What do you have when you blend a pinch of litrpg, a touch of farming simulator, a sprinkle of epic fantasy, a whole cup of Isekai, and a dash of Home Alone?
You have Arnold’s life.
Accidentally murdered by a cleric in another universe during a botched resurrection, Arnold, a semi-pro gamer, wakes upon an altar to find himself incarnated into the overweight body of a farmer who could have been his fatter twin. He’s not the hero. He’s not the villain. He’s certainly not the chosen one who is there to save the world. He’s a clerical error.
It could be a bad joke, but apparently, it happens so often that they have a standard procedure for returning you. That standard procedure doesn’t apply to Arnold.
Now stuck on a new earth, in a new universe, with no way home, Arnold must use his gaming skills to figure out how to level his farmer class to 100 and gain a second class which doesn’t make him want to beat his head against the wall. There is just one small problem: farmers don’t gain experience from killing monsters. Like at all.
Follow Arnold on his hilarious journey as he stubbornly comes to grips with his new reality and tries to change his destiny from that of your typical farmer.
LitRPGs about farmers are not necessarily about farming. Arnold resents being forced into the Farmer class and the world system won’t let him take a second class until he hits Farmer level 100. It takes him months to even accept he does need to own a farm and that farm does need to produce at least a few crops, though they can be terrible quality.
Arnold was the exploit guy for a group of semi-pro gamers, so he looks for all the exploits to avoid farming. He can’t get experience killing monsters but can gain experience defending his farm. He turns his farm into a giant death trap that happens to have a few traumatized chickens and some poor quality squash. And that’s just the start of his exploits.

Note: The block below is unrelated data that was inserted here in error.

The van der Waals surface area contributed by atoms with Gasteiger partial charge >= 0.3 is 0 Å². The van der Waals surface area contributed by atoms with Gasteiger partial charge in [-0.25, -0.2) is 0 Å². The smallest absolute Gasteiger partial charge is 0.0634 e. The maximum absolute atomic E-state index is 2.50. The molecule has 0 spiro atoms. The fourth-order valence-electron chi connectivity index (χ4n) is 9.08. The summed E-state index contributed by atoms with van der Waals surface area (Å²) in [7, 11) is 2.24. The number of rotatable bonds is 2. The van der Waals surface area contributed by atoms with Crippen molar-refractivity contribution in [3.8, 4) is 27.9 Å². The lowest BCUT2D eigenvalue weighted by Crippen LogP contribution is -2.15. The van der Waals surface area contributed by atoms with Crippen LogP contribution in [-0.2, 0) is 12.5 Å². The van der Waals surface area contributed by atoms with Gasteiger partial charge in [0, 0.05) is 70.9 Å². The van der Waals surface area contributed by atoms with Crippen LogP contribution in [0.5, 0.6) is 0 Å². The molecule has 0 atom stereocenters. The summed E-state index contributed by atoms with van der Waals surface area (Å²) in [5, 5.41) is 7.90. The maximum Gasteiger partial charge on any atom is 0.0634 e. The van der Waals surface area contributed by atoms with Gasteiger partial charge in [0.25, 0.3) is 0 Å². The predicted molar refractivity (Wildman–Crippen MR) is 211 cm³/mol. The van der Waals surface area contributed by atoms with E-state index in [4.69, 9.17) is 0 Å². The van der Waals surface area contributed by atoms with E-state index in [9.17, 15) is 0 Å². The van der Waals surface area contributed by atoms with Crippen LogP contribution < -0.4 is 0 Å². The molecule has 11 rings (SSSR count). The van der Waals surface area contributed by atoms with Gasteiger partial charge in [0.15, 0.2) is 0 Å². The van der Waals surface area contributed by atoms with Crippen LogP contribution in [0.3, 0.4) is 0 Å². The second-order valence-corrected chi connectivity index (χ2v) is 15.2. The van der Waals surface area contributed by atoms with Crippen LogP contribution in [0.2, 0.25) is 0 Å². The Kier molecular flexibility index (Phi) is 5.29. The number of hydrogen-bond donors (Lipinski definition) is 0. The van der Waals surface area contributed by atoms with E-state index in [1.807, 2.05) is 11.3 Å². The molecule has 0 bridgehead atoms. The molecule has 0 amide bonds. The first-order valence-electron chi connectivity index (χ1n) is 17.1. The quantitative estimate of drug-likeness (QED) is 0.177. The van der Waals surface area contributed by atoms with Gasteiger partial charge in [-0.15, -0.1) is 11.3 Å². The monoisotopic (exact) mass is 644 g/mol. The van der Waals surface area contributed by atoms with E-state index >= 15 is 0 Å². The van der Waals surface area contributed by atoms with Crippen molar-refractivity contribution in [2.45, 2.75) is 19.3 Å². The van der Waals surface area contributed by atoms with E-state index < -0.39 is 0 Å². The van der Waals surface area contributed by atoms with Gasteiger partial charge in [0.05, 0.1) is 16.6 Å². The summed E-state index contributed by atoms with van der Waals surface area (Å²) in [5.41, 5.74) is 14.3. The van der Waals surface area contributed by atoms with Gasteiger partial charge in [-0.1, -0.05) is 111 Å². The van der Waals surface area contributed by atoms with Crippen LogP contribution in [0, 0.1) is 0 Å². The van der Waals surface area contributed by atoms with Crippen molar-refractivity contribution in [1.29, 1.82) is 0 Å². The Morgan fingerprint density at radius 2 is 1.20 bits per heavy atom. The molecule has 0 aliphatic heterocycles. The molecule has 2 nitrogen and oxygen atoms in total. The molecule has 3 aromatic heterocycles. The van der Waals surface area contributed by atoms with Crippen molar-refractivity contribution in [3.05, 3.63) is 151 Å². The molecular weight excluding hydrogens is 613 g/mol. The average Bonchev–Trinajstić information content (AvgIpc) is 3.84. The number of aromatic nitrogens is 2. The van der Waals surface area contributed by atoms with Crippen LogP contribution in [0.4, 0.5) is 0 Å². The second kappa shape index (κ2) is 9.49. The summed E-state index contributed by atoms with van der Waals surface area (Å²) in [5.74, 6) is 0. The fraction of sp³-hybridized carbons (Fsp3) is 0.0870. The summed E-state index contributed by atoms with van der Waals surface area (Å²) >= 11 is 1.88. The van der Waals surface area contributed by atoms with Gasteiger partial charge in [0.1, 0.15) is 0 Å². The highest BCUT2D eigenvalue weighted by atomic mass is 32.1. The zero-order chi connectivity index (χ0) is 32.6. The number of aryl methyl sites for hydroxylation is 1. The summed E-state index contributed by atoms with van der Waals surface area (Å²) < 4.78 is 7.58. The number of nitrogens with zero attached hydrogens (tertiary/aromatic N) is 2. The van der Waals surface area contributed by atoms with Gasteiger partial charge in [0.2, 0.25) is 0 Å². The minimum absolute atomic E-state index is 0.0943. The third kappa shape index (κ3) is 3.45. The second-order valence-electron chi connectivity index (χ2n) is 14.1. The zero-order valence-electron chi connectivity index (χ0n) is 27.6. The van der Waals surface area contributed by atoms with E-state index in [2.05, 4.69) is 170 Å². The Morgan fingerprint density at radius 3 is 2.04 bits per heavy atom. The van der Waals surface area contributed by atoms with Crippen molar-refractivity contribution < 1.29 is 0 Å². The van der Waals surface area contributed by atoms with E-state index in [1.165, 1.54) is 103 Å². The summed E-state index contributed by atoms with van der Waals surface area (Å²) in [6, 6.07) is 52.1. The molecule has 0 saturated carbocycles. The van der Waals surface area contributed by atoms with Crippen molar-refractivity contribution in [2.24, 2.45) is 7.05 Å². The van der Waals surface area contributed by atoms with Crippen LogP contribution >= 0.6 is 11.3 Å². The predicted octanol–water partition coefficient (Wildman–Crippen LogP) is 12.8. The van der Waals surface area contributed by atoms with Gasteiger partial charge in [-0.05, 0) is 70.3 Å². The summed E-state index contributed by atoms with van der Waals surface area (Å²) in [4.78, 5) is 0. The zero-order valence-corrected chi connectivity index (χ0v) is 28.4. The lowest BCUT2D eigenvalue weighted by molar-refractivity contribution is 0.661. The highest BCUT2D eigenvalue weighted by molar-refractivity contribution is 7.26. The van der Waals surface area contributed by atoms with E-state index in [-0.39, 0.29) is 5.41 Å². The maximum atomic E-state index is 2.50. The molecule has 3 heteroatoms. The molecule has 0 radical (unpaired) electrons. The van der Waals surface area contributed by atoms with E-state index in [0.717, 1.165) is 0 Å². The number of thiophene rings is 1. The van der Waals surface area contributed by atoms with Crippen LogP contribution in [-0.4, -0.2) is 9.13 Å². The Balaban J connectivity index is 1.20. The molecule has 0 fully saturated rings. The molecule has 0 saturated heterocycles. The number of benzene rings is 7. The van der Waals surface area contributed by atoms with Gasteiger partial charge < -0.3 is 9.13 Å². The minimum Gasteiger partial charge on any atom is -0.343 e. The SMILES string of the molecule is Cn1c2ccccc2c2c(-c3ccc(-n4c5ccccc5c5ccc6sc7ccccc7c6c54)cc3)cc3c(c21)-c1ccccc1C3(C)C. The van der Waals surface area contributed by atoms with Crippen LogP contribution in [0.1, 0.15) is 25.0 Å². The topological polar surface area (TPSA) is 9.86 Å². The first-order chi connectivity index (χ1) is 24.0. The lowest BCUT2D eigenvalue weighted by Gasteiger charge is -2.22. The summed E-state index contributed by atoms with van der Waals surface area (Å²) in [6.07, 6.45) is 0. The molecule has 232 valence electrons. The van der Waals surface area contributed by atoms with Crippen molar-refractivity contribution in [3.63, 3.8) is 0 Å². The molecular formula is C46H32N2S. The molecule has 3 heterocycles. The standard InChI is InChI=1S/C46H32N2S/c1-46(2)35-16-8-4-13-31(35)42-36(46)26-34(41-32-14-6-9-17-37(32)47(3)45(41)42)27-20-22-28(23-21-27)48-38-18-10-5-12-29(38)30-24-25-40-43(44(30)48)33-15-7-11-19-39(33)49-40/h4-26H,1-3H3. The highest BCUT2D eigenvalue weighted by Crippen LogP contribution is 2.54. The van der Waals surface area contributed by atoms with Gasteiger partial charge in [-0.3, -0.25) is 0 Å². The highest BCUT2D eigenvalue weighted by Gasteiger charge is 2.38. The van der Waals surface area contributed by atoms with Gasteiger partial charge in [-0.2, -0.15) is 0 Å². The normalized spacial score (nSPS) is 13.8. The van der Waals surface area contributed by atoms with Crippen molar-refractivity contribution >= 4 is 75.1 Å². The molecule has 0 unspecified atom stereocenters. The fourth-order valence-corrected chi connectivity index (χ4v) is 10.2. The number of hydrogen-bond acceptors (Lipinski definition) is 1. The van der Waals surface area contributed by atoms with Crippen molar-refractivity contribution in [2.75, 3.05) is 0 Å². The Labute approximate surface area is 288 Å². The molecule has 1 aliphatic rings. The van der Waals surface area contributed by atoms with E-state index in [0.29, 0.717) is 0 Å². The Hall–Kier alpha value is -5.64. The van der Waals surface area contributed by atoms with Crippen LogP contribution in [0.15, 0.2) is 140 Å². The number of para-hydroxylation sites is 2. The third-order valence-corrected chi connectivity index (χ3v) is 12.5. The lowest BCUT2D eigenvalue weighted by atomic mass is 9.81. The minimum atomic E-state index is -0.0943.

The supporting cast includes a cat familiar, Salem, who is a complete asshole, both verbally and by knocking over glasses and biting ankles. This cat is great and surpasses his namesake. The village mayor is a minor noble who acts as Arnold’s voice of reason but also gets onboard with all of Arnold’s nonsense. Later additions include a kooky scholar and a prickly lady trapsmith. Also the farmhouse is haunted but it’s fine – she makes breakfast!
This book doesn’t have Stardew Valley/Harvest Moon vibes, but it’s one heck of a wild ride. If chickens dying will upset you, maybe skip this one. They’re the primary monster bait and Arnold goes through a lot.
Classes are inherited, so you’re stuck in whatever profession your parents had. Every class has its own way of gaining experience. Merchants gain experience by selling goods. Craftsmen gain experience by making things and those things being used. You might gain experience from someone using the thing you made, depending on what it is.
Experience appears as glowing gems, which can either be absorbed or sold. Every twenty-five levels, you have to do something extra to pass through that “threshhold”. For some classes that’s easy, like farmers can just grow really good crops. Others are nearly impossible, like scholars needing to discover something new.
The system of this world is overly complicated and obnoxious for the people who live there. For the reader, there’s not a ton of system messages except when they can be the most inconvenient for Arnold.